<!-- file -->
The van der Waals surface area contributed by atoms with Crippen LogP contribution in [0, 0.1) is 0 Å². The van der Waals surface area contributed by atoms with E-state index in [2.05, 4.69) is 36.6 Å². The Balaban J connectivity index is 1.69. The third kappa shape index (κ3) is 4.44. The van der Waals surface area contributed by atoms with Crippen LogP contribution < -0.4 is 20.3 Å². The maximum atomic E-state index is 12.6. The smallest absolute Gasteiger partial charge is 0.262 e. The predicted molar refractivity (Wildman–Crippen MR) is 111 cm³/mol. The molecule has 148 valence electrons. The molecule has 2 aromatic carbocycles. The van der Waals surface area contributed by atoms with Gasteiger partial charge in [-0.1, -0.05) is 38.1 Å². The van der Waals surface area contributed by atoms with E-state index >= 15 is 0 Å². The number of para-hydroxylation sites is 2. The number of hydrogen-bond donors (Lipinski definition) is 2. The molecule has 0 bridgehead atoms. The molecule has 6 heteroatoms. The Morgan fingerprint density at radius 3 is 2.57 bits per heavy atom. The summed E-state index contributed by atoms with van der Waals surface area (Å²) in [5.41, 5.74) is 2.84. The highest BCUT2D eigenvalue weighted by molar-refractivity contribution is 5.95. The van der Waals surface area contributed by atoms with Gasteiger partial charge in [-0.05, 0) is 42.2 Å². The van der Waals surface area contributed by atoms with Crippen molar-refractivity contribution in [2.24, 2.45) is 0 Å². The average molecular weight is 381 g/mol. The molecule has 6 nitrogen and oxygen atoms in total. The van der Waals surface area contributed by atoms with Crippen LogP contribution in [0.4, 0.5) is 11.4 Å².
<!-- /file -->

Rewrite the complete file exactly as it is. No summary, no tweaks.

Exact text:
The van der Waals surface area contributed by atoms with Crippen LogP contribution in [0, 0.1) is 0 Å². The van der Waals surface area contributed by atoms with E-state index in [2.05, 4.69) is 36.6 Å². The Balaban J connectivity index is 1.69. The third kappa shape index (κ3) is 4.44. The van der Waals surface area contributed by atoms with Crippen LogP contribution < -0.4 is 20.3 Å². The maximum atomic E-state index is 12.6. The smallest absolute Gasteiger partial charge is 0.262 e. The predicted molar refractivity (Wildman–Crippen MR) is 111 cm³/mol. The molecule has 148 valence electrons. The molecule has 2 aromatic carbocycles. The van der Waals surface area contributed by atoms with Gasteiger partial charge in [-0.1, -0.05) is 38.1 Å². The van der Waals surface area contributed by atoms with E-state index >= 15 is 0 Å². The number of para-hydroxylation sites is 2. The number of hydrogen-bond donors (Lipinski definition) is 2. The molecule has 0 bridgehead atoms. The molecule has 6 heteroatoms. The Morgan fingerprint density at radius 3 is 2.57 bits per heavy atom. The summed E-state index contributed by atoms with van der Waals surface area (Å²) in [5.41, 5.74) is 2.84. The highest BCUT2D eigenvalue weighted by molar-refractivity contribution is 5.95. The van der Waals surface area contributed by atoms with Gasteiger partial charge in [-0.05, 0) is 42.2 Å². The van der Waals surface area contributed by atoms with Crippen molar-refractivity contribution in [2.24, 2.45) is 0 Å². The average molecular weight is 381 g/mol. The molecule has 6 nitrogen and oxygen atoms in total. The van der Waals surface area contributed by atoms with Crippen LogP contribution in [0.4, 0.5) is 11.4 Å².